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Private Equity Firm Wants to Buy B&N for $22 a Share

Barnes barnes noble logo& Noble has just received a buyout offer from G Asset Management, a little-known private investment firm. This firm is looking to acquire a 51% stake in the bookseller, and they’re willing to put up $672 million, or about $22 a share.

The firm has stated that they plan to spin out the Nook division as a separate venture apart from the retail stores and the college stores. If G Asset Management cannot buy B&N, they made a second offer for the just a controlling interest in Nook Media at $5 a share.

Barnes & Noble stock price jumped at the news, but it is still trading below $18 a share at this time.

If you’ve been following bookselling news for any length of time then G Asset Management is a name you might recognize; they made a similar offer in 2012. At that time they wanted a 51% interest in B&N College, the division that runs college bookstores. That deal fell through, with B&N instead choosing to form Nook Media by combining the Nook unit and B&N College, and selling a chunk to Microsoft and Pearson.

And last November, G Assett Management proposed separating the Nook business in a deal that would have valued the retailer at $20 a share. That deal also fell through.

Len Riggio, chairman of B&N, made his own attempt to take control of B&N and split the company in 2013.  he wanted to take the retail stores private and let the rump of B&N go its own way. He later withdraw his plans after winning some unknown internal power struggle.

B&N has yet to comment on the offer, but they have confirmed that they received it.

IMO, they would be fools not to accept. I think they should have take the earlier offer. This would have set them free from their most toxic asset, the Nook platform, while also giving the retail chain an infusion of much needed capital.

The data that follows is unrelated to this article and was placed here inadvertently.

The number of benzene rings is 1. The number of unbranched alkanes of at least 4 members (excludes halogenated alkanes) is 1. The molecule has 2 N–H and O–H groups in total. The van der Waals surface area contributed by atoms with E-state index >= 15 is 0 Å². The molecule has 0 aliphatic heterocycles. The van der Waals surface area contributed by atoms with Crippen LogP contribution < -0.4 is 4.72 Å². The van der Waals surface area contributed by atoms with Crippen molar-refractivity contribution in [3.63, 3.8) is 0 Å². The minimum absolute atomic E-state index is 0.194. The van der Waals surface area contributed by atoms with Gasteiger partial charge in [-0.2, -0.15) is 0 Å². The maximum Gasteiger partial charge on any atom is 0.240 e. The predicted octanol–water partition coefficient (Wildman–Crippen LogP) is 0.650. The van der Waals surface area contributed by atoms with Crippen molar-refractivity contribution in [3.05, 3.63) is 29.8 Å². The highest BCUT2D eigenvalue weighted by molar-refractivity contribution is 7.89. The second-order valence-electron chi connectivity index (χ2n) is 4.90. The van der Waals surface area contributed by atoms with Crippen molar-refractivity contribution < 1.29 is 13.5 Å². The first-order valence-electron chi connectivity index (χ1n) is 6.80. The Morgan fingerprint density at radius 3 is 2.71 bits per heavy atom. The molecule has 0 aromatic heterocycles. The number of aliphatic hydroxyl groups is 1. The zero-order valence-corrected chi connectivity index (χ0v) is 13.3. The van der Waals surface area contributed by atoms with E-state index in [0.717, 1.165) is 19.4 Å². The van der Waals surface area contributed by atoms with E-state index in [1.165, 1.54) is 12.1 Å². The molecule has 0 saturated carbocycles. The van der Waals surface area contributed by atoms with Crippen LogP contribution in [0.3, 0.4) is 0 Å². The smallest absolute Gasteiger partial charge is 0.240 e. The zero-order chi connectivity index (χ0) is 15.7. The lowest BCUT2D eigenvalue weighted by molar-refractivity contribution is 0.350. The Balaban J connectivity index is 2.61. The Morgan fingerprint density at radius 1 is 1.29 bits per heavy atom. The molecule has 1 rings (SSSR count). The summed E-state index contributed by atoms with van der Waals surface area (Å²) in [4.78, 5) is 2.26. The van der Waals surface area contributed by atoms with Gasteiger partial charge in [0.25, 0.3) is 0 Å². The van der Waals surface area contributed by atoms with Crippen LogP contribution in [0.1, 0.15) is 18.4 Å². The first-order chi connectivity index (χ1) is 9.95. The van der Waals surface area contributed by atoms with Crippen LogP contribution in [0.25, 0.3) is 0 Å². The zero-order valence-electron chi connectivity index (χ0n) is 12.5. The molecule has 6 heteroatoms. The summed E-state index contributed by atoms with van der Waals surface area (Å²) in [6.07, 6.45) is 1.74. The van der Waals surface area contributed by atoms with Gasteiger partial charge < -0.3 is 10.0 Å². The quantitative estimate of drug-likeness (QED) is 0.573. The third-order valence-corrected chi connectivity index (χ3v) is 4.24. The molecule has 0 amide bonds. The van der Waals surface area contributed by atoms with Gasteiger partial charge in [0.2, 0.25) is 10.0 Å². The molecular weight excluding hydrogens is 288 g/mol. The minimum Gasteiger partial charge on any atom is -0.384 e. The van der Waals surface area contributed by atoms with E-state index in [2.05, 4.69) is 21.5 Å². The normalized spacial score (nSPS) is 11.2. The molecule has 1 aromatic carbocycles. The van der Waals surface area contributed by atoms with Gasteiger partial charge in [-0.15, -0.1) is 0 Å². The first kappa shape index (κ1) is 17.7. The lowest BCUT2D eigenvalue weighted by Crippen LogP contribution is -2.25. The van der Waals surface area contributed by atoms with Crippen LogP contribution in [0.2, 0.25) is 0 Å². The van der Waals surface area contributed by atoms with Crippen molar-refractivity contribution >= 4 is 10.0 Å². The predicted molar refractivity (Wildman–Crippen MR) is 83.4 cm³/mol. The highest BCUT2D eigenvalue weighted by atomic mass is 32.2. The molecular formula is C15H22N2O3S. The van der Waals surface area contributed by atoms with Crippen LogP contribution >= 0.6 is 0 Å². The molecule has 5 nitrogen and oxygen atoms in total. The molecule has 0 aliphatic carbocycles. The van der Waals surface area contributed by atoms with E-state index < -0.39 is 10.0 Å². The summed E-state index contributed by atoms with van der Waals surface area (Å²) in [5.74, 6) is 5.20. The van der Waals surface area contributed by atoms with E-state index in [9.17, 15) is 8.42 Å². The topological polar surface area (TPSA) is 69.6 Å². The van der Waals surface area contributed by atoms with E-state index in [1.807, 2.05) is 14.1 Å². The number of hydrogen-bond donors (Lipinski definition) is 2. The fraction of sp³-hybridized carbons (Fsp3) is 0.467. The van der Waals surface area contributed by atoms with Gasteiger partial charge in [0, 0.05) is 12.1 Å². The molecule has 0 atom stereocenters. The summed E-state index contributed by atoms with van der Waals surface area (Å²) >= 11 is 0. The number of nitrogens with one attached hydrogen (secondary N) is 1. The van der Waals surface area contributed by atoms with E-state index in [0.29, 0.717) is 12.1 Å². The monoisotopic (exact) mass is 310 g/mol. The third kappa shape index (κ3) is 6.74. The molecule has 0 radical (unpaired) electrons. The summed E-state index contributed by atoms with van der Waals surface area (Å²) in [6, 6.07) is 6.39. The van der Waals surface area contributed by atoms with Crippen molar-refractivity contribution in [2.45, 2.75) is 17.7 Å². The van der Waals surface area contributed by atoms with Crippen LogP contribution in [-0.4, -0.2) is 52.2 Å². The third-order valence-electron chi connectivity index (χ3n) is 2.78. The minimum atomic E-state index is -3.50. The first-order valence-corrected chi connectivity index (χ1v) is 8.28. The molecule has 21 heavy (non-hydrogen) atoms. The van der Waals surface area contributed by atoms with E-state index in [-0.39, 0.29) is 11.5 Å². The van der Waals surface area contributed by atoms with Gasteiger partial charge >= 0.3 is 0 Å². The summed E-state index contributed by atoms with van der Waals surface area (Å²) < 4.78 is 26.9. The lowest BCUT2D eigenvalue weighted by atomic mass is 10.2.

B&N’s revenues have continued to decline over the past few years, with the most recent holiday season showing a 6.6% decline in sales, with the digital sales showing an even steeper decline.

But B&N being B&N, I am also going to put money on their declining to sell the Nook unit. I also don’t think that G Asset Management has much of a chance of gaining a controlling interest in B&N; Len Riggio is the single largest stockholder and at one point last he controlled around 45% of the company. That’s going to make it really easy for him to block this deal.

Update: And it looks like Riggio might not have to offer. According to Bloomberg, GAsset Management only has a few million in assets, not the nearly $700 million it would take to carry out this deal.

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Chris Meadows February 21, 2014 um 7:11 pm

It’s also worth noting that the company making the offer may not have any money to put where its mouth is. Investment documents indicate it raised all of $1.75 million in security sales last year; pretty far short of the nearly $700 million they’d need to close the deal.

Nate Hoffelder February 21, 2014 um 7:19 pm

This might explain why the other offers never went anywhere.

Paul February 21, 2014 um 8:00 pm

They also seem more interested in the real estate part of their business, not the book selling part, so I hope they don’t get it. Look what happened to Sears for example, it’s a shadow of itself since a hedge fund trader grabbed it for debt.

Chris Meadows February 21, 2014 um 8:09 pm

If that’s the case, it’s puzzling they’d want to buy the Nook division by itself at all.

fjtorres February 21, 2014 um 8:16 pm

They may be planning to flip it.

Nate Hoffelder February 21, 2014 um 8:29 pm

That’s what i was thinking, but surely whoever they are going to flip it to could have dealt directly with B&N?

fjtorres February 22, 2014 um 6:20 am

Somebody Riggio would never willingly deal with.
Might be an outfit that approached B&N and was rejected out of hand so they’re trying with a proxy. If he’s playing with somebody else’s money he wouldn’t need much of his own.

anon February 21, 2014 um 8:40 pm

It’s this guy — doesn’t appear to be a serious bid, but the "press release" sure got a lot of news coverage. Also, there was unusually high call option activity in the week before on out-of-the-money options that were about to expire worthless in a week. SEC investigation coming?

anon February 21, 2014 um 9:42 pm

He bought options on 3 million shares for as little as 5 cents each and then issued a press release which resulted in a huge spike in price.

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